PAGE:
Paris Blues (1961)

December 24th, 2022
Author: Meredith Taylor

Dir: Martin Ritt | Joanne Woodward, Sydney Poitier, Paul Newman | US Drama 98’

The cinematic legacy of the Beat Generation has always been far more interesting than that of the hippies. Graced by the black & photography of Christian Matras this film creates a Paris far removed from the early work of Godard then being made.

A testament to the days when cool dudes wore suits and ties, of whom none were cooler than Paul Newman and Sydney Poitier in their pristine youth (the former playing a bad boy in a role originally meant for Brando is seen perusing a copy of the New York Herald Tribune carrying a picture of Kennedy’s inauguration on the front page).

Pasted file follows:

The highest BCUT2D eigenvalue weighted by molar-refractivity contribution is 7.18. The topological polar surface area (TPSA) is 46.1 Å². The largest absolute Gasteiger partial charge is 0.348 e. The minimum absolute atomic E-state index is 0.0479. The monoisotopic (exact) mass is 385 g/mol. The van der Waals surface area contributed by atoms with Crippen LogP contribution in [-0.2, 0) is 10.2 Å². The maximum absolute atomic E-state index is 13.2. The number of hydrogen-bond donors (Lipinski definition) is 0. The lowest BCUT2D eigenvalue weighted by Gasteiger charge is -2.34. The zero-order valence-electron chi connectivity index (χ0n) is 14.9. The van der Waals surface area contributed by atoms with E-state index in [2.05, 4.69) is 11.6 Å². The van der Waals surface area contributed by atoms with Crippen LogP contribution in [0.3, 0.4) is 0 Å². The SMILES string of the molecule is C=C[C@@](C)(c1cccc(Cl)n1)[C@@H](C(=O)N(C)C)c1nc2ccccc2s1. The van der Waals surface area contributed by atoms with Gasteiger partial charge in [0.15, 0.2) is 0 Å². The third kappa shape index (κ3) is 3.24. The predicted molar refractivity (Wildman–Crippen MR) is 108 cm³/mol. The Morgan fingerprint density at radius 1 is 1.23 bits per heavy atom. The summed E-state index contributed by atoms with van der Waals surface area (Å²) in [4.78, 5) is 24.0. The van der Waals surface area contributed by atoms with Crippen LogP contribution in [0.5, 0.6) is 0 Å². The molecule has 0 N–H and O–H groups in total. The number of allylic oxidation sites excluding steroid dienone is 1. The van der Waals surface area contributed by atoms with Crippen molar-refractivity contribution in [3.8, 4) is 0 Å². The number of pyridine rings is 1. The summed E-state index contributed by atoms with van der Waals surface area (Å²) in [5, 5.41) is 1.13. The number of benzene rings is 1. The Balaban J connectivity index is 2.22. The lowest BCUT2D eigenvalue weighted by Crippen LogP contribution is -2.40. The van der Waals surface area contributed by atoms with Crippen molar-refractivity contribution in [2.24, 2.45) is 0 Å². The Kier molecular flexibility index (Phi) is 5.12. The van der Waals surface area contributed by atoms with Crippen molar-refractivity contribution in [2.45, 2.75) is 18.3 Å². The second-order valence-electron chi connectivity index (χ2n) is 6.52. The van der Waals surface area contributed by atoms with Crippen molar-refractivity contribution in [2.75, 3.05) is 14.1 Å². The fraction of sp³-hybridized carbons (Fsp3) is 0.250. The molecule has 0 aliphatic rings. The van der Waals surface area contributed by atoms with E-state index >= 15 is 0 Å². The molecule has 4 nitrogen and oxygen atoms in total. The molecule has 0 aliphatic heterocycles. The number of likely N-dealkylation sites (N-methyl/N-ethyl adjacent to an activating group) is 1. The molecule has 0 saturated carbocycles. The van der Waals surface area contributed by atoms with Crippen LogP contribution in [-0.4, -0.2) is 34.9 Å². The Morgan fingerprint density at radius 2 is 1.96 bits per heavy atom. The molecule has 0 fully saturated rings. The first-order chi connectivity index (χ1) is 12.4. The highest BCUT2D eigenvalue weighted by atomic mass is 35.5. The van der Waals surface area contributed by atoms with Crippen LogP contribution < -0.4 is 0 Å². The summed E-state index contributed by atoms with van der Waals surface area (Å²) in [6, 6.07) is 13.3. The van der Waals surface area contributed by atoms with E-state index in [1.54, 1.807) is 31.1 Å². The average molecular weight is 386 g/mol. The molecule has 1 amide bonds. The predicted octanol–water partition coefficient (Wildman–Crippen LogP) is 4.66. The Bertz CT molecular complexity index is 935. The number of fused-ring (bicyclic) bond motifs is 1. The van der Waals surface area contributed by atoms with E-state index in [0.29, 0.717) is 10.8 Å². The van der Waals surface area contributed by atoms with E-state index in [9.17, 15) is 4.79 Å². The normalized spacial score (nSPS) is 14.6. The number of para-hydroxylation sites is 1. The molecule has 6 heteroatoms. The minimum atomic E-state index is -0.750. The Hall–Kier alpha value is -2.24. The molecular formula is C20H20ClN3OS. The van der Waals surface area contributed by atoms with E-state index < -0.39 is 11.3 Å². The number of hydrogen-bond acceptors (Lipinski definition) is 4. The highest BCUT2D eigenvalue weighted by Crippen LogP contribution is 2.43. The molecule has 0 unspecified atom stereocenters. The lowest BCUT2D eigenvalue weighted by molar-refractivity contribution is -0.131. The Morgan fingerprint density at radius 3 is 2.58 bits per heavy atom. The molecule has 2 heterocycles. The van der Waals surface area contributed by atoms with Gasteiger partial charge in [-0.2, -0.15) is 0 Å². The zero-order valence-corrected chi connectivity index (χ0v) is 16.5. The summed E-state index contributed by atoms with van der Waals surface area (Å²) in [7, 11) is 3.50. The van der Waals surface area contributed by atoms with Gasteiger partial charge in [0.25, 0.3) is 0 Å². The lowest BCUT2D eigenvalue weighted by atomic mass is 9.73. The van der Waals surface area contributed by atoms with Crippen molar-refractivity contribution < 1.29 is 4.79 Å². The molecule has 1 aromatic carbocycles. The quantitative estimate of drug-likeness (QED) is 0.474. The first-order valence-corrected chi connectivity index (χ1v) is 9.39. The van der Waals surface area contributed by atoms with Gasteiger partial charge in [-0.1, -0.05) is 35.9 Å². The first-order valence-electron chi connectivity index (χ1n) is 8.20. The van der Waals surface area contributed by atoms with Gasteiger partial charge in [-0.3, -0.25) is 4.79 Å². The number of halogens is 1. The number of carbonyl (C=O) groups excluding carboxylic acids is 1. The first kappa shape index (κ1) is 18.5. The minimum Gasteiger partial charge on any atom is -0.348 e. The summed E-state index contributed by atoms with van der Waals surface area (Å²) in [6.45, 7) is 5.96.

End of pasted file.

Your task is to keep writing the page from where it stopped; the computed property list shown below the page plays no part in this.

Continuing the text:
Like most films about jazz it’s far too in awe of itself and everyone talks too much (it’s at it’s most self-satisfied in the musical duel between Newman and Satchmo); and Duke Ellington’s noisy score makes no attempt to complement the action.

The performance that gives the film real soul is that of Joanne Woodward, who when she herself gets to tickle the ivory ironically plays a few bars of the ‘Blue Danube’. @RichardChatten

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